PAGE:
Iraqis' Love-Hate Relationship With Americans

Dexter Filkins, a reporter with The New York Times, has spent nearly four years in Iraq. He often heard Iraqis say one thing to Americans and something different to other Iraqis. He details these stories in his new book,The Forever War. Filkins talks with Steve Inskeep about the fragility of truth in Iraq and what that means for a lasting peace.

STEVE INSKEEP, host:

The reporter Dexter Filkins remembers a day when he stood on a dam over the Euphrates River in Iraq. He heard an Iraqi cheerfully ask an American military officer for help in fixing the dam. And then as soon as the American left, the Iraqi said, I take their money but I hate them. Dexter Filkins recounts stories like that in his book, "The Forever War."

Mr. DEXTER FILKINS (Reporter, The New York Times; Author, "The Forever War"): (Reading) There were always two conversations in Iraq, the one the Iraqis were having with the Americans and the one they were having among themselves. The one the Iraqis were having with us, that was positive and predictable and boring. And it made the Americans happy because it made them think they were winning. And the Iraqis kept it up because it kept the money flowing or because it bought them a little peace. The conversation they were having with each other was the one that really mattered.

INSKEEP: That's Dexter Filkins reading from "The Forever War." He's a New York Times reporter who covered the war in Iraq for three and a half years. He experienced both types of conversations.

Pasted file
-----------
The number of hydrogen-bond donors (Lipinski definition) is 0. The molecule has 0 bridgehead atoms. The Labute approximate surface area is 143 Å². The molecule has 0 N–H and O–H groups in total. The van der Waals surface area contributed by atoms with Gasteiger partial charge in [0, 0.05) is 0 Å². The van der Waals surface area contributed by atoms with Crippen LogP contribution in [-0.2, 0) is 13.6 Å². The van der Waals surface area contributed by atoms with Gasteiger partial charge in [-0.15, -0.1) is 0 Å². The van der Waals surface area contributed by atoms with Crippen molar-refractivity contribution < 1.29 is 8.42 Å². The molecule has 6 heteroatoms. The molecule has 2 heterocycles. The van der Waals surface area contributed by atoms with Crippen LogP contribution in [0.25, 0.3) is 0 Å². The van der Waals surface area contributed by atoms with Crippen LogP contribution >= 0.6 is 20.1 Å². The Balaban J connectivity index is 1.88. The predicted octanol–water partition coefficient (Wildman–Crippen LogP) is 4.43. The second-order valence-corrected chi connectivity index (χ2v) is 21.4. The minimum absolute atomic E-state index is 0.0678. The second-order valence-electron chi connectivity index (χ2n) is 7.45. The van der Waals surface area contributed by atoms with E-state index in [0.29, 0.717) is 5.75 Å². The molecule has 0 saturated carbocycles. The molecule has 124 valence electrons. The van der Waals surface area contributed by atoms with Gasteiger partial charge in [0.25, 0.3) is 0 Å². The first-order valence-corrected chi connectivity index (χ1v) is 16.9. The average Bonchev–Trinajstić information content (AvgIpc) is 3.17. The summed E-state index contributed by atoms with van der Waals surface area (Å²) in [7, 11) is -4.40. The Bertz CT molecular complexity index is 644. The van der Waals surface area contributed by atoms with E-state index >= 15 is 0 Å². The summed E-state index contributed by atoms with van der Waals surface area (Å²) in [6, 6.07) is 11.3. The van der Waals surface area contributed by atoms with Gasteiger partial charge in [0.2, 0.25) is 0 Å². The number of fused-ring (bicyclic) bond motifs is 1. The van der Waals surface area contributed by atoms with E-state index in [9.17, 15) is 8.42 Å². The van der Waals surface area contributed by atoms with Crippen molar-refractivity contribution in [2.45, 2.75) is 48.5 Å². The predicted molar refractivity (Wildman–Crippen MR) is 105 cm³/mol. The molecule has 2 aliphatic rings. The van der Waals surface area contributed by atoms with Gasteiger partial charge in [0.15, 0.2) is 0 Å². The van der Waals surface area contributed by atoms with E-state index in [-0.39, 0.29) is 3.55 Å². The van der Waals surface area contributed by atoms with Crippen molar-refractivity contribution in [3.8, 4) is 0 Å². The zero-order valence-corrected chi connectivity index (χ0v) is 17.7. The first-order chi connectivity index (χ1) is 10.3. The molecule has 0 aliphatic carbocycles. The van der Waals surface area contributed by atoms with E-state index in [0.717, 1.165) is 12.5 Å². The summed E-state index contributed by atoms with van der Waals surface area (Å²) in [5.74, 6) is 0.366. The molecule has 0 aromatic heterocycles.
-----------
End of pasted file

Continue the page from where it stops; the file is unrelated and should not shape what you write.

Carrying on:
Mr. FILKINS: I had gone with my really good friend and interpreter Wazir Joff(ph) to see a Sunni sheik. And as we did, Joff and the sheik began this long conversation. And it was very animated. And I kept saying to my interpreter, you know, what's going on? I came here to talk to this guy about Sunni politics, or whatever, and, you know, he put his hand up and said, just hang on, hang on.

Finally, it was over. We had a perfectly fine interview. I think the sheik, you know, served us tea and cookies. And some time later when we were back in the car, I turned to Joff, my interpreter, and I said, what were you guys talking about back there? And Joff kind of smiled and said, well, he wanted to kidnap you. Fortunately for me, he put that fire out very quickly. But...

INSKEEP: He said he wouldn't go along with the deal?

Mr. FILKINS: Wouldn't go along with the deal, my tribe's bigger than yours, don't even think about it.

INSKEEP: And so how did you try to sort out that question of who was telling you the real story, as opposed to the fake story, when those two conversations were going on, when your own life is sometimes at risk because of that?

Mr. FILKINS: Well, that's the hardest part. I mean, if you want to talk about what it's like to be in Iraq, that's it, it's a labyrinth, it's a hall of mirrors. And I just came from Iraq. It's a lot safer there now, and it's a lot more calm. And so I think the two conversations that I'm talking about, there's less of that now, for that reason.

INSKEEP: Where did you go in Iraq the last few days?

Mr. FILKINS: I went to Baghdad. I mean, I went all over Baghdad which is remarkable. I mean, I haven't done that since 2004. And, you know, I watched a wedding procession. It was really, really different.

INSKEEP: Well, let's talk about that. And we should say this is a city that you were willing to jog through in late 2003 at night, but then became impossible for almost anybody who was American to move around in for a couple of years. And now you're back. What felt different about it?